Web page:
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Nunc Dimittis

Labyrinth of the World

On Little Free Libraries.


Ken Liu tells a story in the first pages of The Paper Menagerie about a race of aliens he calls the Caru’ee, who only stand as tall as the smallest piece of punctuation and who build their cities and live their lives in the pages of books discarded or abandoned by civilizations which are normal size. They “seek only to use the old books, now devoid of meaning, as a blank space upon which to construct their sophisticated, baroque cities.” These miniscules’ civilization, then, is a library of unwanted, incomprehensible books.

I only read about them in Liu’s book because I found it in a Little Free Library which I pass every day on the way home from work and which, if I am on foot, I always stop and check for anything new. Really, I do this everywhere. I cross the street to avoid missing a Little Free Library; I make friends wait and balance stacks of John Grisham novels and defunct travel guides while I dig around the back of these wooden sidewalk boxes; I convince myself I won’t mind carrying a volume of mediocre science fiction stories the few miles back home. I don’t think this is so unusual.

Anyone who really lives his or her life in and around books knows what this can do to your neck. The crick I’m thinking of is the one you get when you spend days canted to the right, surveying shelves and looking for something to catch your eye, a posture I assume in bookshops and libraries and in the homes of acquaintances of whom I am trying to take the measure—if you really live through books you know how much information you can get from a quick scan of the spines. It promises a little click of connection or a private moment of bemusement, the moment you grab down an obscure title and exclaim, “Really, you too?” or notice an inexplicable collection of self-help books. Everyone knows what Walter Benjamin suggests: speaking about your books is always, on some level, just another way of speaking about your own life.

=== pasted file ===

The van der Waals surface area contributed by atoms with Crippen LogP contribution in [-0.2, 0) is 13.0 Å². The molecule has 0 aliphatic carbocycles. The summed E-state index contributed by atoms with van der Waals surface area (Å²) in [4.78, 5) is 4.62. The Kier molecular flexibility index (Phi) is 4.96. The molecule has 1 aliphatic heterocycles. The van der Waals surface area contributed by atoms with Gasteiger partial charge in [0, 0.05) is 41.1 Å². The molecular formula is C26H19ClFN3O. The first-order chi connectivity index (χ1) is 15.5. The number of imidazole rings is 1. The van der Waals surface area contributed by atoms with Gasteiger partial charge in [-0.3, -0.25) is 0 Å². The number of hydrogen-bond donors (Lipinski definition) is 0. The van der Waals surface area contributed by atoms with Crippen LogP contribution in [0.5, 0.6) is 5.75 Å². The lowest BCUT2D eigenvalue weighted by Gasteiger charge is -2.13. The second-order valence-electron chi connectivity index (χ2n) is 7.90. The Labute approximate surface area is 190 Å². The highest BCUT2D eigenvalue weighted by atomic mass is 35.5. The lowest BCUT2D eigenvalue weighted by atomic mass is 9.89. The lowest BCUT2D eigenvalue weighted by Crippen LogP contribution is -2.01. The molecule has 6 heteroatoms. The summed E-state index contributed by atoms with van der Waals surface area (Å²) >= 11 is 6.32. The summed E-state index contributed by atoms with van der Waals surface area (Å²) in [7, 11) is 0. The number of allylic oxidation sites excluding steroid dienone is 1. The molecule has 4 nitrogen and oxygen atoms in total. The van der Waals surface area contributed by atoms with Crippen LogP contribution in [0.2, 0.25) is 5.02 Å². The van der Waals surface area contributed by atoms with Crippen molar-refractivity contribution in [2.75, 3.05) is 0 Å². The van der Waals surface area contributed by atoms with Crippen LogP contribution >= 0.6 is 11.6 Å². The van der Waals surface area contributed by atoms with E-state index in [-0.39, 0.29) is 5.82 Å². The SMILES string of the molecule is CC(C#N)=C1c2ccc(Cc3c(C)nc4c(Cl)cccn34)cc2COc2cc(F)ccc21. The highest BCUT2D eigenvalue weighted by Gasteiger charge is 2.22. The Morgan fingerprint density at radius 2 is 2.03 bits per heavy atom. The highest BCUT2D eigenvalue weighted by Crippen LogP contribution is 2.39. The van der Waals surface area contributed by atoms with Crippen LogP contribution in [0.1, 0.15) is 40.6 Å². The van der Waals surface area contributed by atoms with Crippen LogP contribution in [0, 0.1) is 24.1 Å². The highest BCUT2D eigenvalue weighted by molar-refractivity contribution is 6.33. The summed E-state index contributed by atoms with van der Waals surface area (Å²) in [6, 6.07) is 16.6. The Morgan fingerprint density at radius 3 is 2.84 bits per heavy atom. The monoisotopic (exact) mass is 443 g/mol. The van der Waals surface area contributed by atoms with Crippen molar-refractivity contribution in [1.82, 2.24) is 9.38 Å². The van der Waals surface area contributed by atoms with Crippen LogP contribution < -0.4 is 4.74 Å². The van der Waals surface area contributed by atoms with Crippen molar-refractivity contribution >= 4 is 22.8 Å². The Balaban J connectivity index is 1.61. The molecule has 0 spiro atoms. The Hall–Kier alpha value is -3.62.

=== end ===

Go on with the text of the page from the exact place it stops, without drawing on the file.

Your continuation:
Little Free Libraries can be reliable and particular guides to the literary character of a region in the same way as thrift or bookstores (Typical Goodwill finds tell you a lot. In rural areas: The Purpose Driven Life; in the D.C. Metro Area: cash-grab political memoir shlock). People decorate them: a library can be a railway car, or a kitsch robot, or (I think most tellingly) a cartoon of the house it’s posted in front of.

The entire tiny edifice is built on a great misnomer. It’s ridiculous to call these wooden boxes of books “libraries,” as if they had any stable collection circulating, as if they served any consistent public good or could be called on as a resource for work or pleasure. “Free” is also a redundant advertisement: what library isn’t? But it’s “little” that I think is most misleading. What are all these boxes but outposts of a far more ambitious dream—an entire civilization made up of books, the world itself as a library? Borges imagined it as an early-modern nightmare, pure extension and geometry and the madness of incomprehension. These libraries, though, don’t contain endless hexagons and the abyss of language. It’s just English Grammar for Dummies.

It’s a mystical insight voiced in Umberto Eco’s Name of the Rose: “The library is a great labyrinth, sign of the labyrinth of the world.” Walking through our neighborhoods surrounded by these libraries, we live in books in the most literal sense; our daily walks and chores are punctuated by the castoffs of our neighbors’ homes and the detritus of our fellow citizens’ own lives with books. Like Liu’s little monsters, we don’t read these books, at least not commonly. They just suggest for us that great dream behind every library, the wish a step beyond the library which contains everything in the world: a library which is itself the world, which is our world. Eco’s old man continues: “You enter and you do not know whether you will come out.” If you look up to your shelves and murmur with me, “If only!” then the dream in the book box is for you.

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